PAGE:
What Great Teachers Do Differently – Part II

41204q11wal-_sx313_bo1204203200_In a previous post on Todd Whitaker‘s excellent read What Great Teacher Do Differently I captured his first 7 of 14 points about what effective teachers do. The following post details the next seven along with a few thoughts that those chapters provoked.

8. Don’t Need to Repair – Always Do Repair

Two big aspects of this chapter that I value and will takeaway:

  • Effective teachers don’t use sarcasm, make cutting remarks, issue smart retorts, or engage in banter that could be harmful. Be I do – and probably quite often. It’s something I haven’t been challenged enough on. The potential harm to relationships and learning is too great to continue with this risky behaviour.
  • A scenario Todd describes in some detail is about building a repairing conversation with a student who has fallen out with another teacher. He suggests preparing them for an apology before any further action can be taken by using the analogy of the highway patrol man giving someone a ticket. How can the driver best get out of that situation: be nice. In practice this means helping the student to understand what their best next steps and giving them the language to support them to do this.

9. Ability to Ignore

Sometimes acting on an observation only serves to escalate something into a situation that requires handling. Sometimes not acting on an observation loses a teachable moment. Finding a balance and fine-tuning professional judgement is the key here.

10. Random or Plandom?

In an effective teachers classroom, design will play into maximising every potential learning moment. This includes the planning of the programme, but also the design of the space and who collaborates with who. Doing things by design, but not actually looking like there is a design is the goal.

11. Base Every Decision on the Best People

This tenet challenges the idea of instigating a rule or regulation because one person has done the wrong thing. The idea relates to the staff room as well and the way that staff are treated. I can think of examples where signs have been put up, or conditions put in place that have led me to question my own actions, despite how I was not contributing to the issue in the first place. This feels to me like a seed that could grow into professional capital is explored further.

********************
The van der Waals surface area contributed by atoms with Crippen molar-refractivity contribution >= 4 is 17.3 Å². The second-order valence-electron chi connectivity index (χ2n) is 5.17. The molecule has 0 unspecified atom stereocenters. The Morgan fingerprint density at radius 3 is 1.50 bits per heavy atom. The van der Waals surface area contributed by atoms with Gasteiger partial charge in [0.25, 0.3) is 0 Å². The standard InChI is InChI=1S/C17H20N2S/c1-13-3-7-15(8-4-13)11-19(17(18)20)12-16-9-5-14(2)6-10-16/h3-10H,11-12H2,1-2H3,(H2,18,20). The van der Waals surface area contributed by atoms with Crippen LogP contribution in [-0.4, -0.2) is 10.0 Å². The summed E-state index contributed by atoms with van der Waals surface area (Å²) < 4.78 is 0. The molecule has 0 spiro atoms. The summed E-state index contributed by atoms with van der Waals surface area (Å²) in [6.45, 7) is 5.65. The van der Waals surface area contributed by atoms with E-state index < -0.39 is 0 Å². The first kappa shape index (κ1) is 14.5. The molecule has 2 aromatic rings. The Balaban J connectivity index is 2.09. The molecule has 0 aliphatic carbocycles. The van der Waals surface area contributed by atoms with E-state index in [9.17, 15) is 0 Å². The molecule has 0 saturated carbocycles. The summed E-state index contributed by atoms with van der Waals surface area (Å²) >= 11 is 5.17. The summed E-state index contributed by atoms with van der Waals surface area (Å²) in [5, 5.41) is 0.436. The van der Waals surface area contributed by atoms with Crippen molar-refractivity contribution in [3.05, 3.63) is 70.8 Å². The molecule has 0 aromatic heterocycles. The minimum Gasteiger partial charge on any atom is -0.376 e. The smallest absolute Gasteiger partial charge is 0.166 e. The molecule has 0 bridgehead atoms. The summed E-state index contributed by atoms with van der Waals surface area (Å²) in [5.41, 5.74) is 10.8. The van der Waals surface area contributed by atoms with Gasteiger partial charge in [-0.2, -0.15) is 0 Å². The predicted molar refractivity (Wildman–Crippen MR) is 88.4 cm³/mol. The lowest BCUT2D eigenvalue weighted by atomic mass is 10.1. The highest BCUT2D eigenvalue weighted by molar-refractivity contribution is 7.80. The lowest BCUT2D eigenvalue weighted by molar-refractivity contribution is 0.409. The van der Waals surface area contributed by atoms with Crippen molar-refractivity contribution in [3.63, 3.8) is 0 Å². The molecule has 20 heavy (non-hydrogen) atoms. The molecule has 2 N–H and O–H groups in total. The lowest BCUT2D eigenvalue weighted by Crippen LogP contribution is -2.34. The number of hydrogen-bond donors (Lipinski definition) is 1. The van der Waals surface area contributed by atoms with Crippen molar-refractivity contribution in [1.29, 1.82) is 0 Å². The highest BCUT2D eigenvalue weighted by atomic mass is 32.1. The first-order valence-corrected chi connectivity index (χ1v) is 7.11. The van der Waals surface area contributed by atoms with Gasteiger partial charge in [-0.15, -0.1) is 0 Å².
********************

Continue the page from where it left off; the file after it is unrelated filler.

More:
12. In Every Situation, Ask Who is Most Comfortable and Who is Least Comfortable

This chapter contained a confronting idea for me that has got me thinking about the way feedback is gained and acted upon. The argument here suggests that approval of a system by a majority isn’t a measure of a success – it is who is comfortable or uncomfortable with it. Looping back to the previous chapter, it is what the best people think that matters most. For example, if 5% of the effective people are uncomfortable with a new idea, then that needs to be addressed. If 25% of the ineffective people, then this isn’t so much of a problem. If people feel uncomfortable, they will change their behaviour, for better or for worse. I’ve extrapolated a bit there, but the idea is quite a challenge to my assumptions.

13. What About These Darn Standardised Tests

The central debate in this chapter doesn’t interest me much, although Todd makes some excellent points around navigating it. What I am interested in was the overarching point of the chapter which is: “effective teachers don’t let hot-button issues shift their focus from what really matters” (107). As mentioned previously in these posts, it’s the students that are at the centre, and the goal is to prepare them for life, not for the next test.

14. Making it Cool to Care

“Students care about great teachers because they know great teachers care about them” (122).

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